Andrew Eaton-Lewis: Special effects are leading to more discrimination, not less

A PRESSURE group called Little People in America is very unhappy about the film Snow White And The Huntsman, in which computer-generated special effects are used to turn Ray Winstone and Bob Hoskins into dwarfs.

According to actor Danny Woodburn, this is “akin to blackface”.

Strong words, but is being robbed of the chance to play a figure of fun in a fairytale movie such a terrible thing for a short actor? It seems a little like a gay actor complaining about a straight actor bagging a role as a stereotypical mincing drama queen. Not getting the job is perhaps not the main issue here. But Little People in America are genuinely aggrieved – work for short actors is so scarce that this is a genuinely damaging snub.

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The film’s producers say this was “a casting decision, not a body-type decision” but, as any actor knows, these things are rarely separate. For short actors, all casting decisions are body type decisions. As Woodburn put it, if short actors were getting parts that could just as easily be played by a tall person – a character in The West Wing, say, whose height was irrelevant – then fair enough. But they’re not.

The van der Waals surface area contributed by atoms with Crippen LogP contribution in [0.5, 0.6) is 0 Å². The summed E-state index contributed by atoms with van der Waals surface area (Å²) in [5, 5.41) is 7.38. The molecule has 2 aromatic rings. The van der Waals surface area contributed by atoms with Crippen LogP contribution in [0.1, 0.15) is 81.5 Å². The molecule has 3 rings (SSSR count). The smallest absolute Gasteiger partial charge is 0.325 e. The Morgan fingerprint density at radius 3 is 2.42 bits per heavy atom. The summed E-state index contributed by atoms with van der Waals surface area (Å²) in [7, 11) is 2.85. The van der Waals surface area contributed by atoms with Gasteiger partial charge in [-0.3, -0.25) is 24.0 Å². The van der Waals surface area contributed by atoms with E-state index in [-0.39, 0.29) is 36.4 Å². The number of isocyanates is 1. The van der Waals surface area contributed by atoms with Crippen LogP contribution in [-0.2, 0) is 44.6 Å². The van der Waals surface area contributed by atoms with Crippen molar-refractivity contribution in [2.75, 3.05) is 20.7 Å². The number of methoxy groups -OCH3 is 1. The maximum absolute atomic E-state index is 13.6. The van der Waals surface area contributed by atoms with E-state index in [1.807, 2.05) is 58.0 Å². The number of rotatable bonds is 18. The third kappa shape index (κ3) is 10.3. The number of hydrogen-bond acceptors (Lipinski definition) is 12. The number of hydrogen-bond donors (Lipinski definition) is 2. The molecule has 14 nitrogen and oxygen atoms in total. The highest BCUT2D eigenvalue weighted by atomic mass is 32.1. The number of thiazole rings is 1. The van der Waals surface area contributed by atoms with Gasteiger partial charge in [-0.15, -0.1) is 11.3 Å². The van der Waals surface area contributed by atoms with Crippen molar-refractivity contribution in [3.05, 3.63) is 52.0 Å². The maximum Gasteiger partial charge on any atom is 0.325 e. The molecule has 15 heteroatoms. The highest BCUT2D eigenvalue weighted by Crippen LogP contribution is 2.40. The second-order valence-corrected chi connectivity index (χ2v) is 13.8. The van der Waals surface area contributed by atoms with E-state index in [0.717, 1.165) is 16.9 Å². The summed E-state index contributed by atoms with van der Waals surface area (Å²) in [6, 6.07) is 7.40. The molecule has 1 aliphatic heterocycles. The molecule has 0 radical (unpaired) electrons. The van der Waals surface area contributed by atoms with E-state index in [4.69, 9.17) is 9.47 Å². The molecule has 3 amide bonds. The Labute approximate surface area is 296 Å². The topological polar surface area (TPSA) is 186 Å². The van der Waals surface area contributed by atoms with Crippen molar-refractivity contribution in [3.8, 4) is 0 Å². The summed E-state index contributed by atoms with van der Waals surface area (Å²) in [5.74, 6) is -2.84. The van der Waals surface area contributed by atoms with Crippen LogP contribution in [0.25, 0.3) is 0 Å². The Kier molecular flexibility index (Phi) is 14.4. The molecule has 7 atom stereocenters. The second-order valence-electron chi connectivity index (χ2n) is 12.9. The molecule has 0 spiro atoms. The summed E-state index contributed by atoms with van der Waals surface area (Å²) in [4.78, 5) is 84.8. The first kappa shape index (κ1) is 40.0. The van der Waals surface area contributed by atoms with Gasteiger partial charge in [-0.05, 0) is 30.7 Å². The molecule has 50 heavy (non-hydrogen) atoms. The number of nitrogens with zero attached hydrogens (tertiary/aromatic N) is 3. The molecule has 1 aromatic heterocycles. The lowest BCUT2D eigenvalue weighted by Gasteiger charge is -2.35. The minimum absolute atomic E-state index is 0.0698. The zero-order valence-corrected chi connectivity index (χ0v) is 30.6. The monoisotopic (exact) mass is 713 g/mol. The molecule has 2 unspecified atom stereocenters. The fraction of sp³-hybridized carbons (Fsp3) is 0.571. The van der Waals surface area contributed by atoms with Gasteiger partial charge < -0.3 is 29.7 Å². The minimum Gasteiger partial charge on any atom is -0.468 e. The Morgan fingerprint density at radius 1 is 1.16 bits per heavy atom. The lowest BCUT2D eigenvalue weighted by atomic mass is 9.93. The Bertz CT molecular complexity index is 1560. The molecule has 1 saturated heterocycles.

In a fair world, anyone should be able to play anyone and, in theory, special effects can make this happen. They allowed Brad Pitt to play a baby, a child and an old man in The Curious Case Of Benjamin Button, and Jeff Bridges to become a younger version of himself in Tron.

The world isn’t fair, though, and films like Snow White And The Huntsman suggest special effects are leading to more discrimination rather than less. When James Cameron was looking for someone to play a paralysed, wheelchair-bound soldier in Avatar, he could have decided that only a disabled actor would have the experience and empathy to bring the role to life – and made that actor into a huge star in the process. But he didn’t; he chose an able-bodied (and mostly unknown) actor instead: Sam Worthington.

Was this akin to blackface? Arguably yes. But Hollywood is far more interested in money than equal opportunities. Occasionally there are nice surprises – Idris Elba getting to play a Norse god in Thor, for example. But Elba won that kind of star power by playing a drug dealer in The Wire – a great role, yes, but also typical of the kind of thing black actors are mostly offered.

If a short actor becomes famous enough, it’s easy to imagine them using their celebrity to get a role as a special-effects-generated tall person. And Hollywood would love it – think of the headlines! But they’ll probably have to play dwarves first. And if Ray Winstone is getting the dwarf jobs, that’s not going to happen. So Woodburn is right to complain.

• Last week Andrew... finally started watching The Killing. Yes, I know, everyone else is three Scandinavian crime dramas ahead of me now. Am watching Sebastian Bergman at the same time to catch up